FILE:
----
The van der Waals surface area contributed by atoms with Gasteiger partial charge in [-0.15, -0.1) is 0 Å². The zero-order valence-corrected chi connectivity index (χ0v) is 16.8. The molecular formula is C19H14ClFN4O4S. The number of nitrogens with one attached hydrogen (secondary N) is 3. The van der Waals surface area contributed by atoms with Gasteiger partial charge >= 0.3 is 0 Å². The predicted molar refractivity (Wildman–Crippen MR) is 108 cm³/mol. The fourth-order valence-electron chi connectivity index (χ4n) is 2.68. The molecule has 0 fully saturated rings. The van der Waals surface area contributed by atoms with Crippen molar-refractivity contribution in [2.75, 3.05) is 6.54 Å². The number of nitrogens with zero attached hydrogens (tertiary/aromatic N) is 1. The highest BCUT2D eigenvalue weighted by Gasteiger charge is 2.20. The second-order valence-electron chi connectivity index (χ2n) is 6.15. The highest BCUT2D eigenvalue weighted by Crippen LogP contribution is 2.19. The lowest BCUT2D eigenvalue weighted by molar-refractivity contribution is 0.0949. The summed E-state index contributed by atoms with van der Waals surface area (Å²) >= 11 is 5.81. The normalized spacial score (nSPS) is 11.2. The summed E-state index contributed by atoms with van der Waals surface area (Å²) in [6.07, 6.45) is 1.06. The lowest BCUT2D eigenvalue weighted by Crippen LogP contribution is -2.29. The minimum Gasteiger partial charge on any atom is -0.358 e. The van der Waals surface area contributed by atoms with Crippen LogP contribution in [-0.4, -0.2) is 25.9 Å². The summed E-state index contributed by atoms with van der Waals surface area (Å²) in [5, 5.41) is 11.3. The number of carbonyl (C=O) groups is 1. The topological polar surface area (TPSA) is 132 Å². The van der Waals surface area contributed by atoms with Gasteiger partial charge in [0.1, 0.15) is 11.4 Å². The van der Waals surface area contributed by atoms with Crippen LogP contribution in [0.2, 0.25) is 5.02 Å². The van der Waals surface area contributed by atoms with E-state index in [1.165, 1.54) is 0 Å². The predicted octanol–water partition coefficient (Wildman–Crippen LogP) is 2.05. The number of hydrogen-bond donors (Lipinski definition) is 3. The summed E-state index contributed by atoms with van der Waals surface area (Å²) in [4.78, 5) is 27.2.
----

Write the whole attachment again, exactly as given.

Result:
The van der Waals surface area contributed by atoms with Gasteiger partial charge in [-0.15, -0.1) is 0 Å². The zero-order valence-corrected chi connectivity index (χ0v) is 16.8. The molecular formula is C19H14ClFN4O4S. The number of nitrogens with one attached hydrogen (secondary N) is 3. The van der Waals surface area contributed by atoms with Gasteiger partial charge >= 0.3 is 0 Å². The predicted molar refractivity (Wildman–Crippen MR) is 108 cm³/mol. The fourth-order valence-electron chi connectivity index (χ4n) is 2.68. The molecule has 0 fully saturated rings. The van der Waals surface area contributed by atoms with Crippen molar-refractivity contribution in [2.75, 3.05) is 6.54 Å². The number of nitrogens with zero attached hydrogens (tertiary/aromatic N) is 1. The highest BCUT2D eigenvalue weighted by Gasteiger charge is 2.20. The second-order valence-electron chi connectivity index (χ2n) is 6.15. The highest BCUT2D eigenvalue weighted by Crippen LogP contribution is 2.19. The lowest BCUT2D eigenvalue weighted by molar-refractivity contribution is 0.0949. The summed E-state index contributed by atoms with van der Waals surface area (Å²) >= 11 is 5.81. The normalized spacial score (nSPS) is 11.2. The summed E-state index contributed by atoms with van der Waals surface area (Å²) in [6.07, 6.45) is 1.06. The lowest BCUT2D eigenvalue weighted by Crippen LogP contribution is -2.29. The minimum Gasteiger partial charge on any atom is -0.358 e. The van der Waals surface area contributed by atoms with Crippen LogP contribution in [-0.4, -0.2) is 25.9 Å². The summed E-state index contributed by atoms with van der Waals surface area (Å²) in [5, 5.41) is 11.3. The number of carbonyl (C=O) groups is 1. The topological polar surface area (TPSA) is 132 Å². The van der Waals surface area contributed by atoms with Gasteiger partial charge in [0.1, 0.15) is 11.4 Å². The van der Waals surface area contributed by atoms with Crippen LogP contribution in [0.2, 0.25) is 5.02 Å². The van der Waals surface area contributed by atoms with E-state index in [1.165, 1.54) is 0 Å². The predicted octanol–water partition coefficient (Wildman–Crippen LogP) is 2.05. The number of hydrogen-bond donors (Lipinski definition) is 3. The summed E-state index contributed by atoms with van der Waals surface area (Å²) in [4.78, 5) is 27.2.